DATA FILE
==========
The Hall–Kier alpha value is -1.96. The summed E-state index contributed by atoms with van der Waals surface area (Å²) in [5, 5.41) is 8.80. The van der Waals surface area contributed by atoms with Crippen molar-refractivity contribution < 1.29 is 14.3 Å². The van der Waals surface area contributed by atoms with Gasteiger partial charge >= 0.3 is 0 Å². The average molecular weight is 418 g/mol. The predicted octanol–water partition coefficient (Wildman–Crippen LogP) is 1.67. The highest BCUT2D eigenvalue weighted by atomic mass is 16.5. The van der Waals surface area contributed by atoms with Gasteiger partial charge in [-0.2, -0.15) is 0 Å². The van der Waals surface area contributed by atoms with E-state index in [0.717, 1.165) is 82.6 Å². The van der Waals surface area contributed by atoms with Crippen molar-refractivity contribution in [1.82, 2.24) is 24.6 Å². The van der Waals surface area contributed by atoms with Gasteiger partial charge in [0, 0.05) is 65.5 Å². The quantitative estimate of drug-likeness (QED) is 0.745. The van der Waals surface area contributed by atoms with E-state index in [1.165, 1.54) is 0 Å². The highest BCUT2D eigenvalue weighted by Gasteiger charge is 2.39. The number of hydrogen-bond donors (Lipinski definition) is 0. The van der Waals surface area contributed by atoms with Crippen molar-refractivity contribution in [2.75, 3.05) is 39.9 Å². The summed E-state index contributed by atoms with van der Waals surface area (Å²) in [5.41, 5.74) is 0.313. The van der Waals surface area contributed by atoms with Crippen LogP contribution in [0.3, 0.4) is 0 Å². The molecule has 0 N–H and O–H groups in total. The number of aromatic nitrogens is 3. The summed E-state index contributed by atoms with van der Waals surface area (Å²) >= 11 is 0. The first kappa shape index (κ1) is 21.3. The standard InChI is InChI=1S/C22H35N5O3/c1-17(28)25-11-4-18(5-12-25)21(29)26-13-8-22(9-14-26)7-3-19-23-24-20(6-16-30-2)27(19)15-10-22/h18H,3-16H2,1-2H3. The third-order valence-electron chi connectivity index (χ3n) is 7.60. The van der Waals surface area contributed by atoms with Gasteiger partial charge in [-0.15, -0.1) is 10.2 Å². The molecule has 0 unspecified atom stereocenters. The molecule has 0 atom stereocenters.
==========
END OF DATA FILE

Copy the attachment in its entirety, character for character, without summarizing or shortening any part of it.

The Hall–Kier alpha value is -1.96. The summed E-state index contributed by atoms with van der Waals surface area (Å²) in [5, 5.41) is 8.80. The van der Waals surface area contributed by atoms with Crippen molar-refractivity contribution < 1.29 is 14.3 Å². The van der Waals surface area contributed by atoms with Gasteiger partial charge >= 0.3 is 0 Å². The average molecular weight is 418 g/mol. The predicted octanol–water partition coefficient (Wildman–Crippen LogP) is 1.67. The highest BCUT2D eigenvalue weighted by atomic mass is 16.5. The van der Waals surface area contributed by atoms with Gasteiger partial charge in [-0.2, -0.15) is 0 Å². The van der Waals surface area contributed by atoms with E-state index in [0.717, 1.165) is 82.6 Å². The van der Waals surface area contributed by atoms with Crippen molar-refractivity contribution in [1.82, 2.24) is 24.6 Å². The van der Waals surface area contributed by atoms with Gasteiger partial charge in [0, 0.05) is 65.5 Å². The quantitative estimate of drug-likeness (QED) is 0.745. The van der Waals surface area contributed by atoms with E-state index in [1.165, 1.54) is 0 Å². The highest BCUT2D eigenvalue weighted by Gasteiger charge is 2.39. The number of hydrogen-bond donors (Lipinski definition) is 0. The van der Waals surface area contributed by atoms with Crippen molar-refractivity contribution in [2.75, 3.05) is 39.9 Å². The summed E-state index contributed by atoms with van der Waals surface area (Å²) in [5.41, 5.74) is 0.313. The van der Waals surface area contributed by atoms with Crippen LogP contribution in [0.3, 0.4) is 0 Å². The molecule has 0 N–H and O–H groups in total. The number of aromatic nitrogens is 3. The summed E-state index contributed by atoms with van der Waals surface area (Å²) >= 11 is 0. The first kappa shape index (κ1) is 21.3. The standard InChI is InChI=1S/C22H35N5O3/c1-17(28)25-11-4-18(5-12-25)21(29)26-13-8-22(9-14-26)7-3-19-23-24-20(6-16-30-2)27(19)15-10-22/h18H,3-16H2,1-2H3. The third-order valence-electron chi connectivity index (χ3n) is 7.60. The van der Waals surface area contributed by atoms with Gasteiger partial charge in [-0.15, -0.1) is 10.2 Å². The molecule has 0 unspecified atom stereocenters. The molecule has 0 atom stereocenters.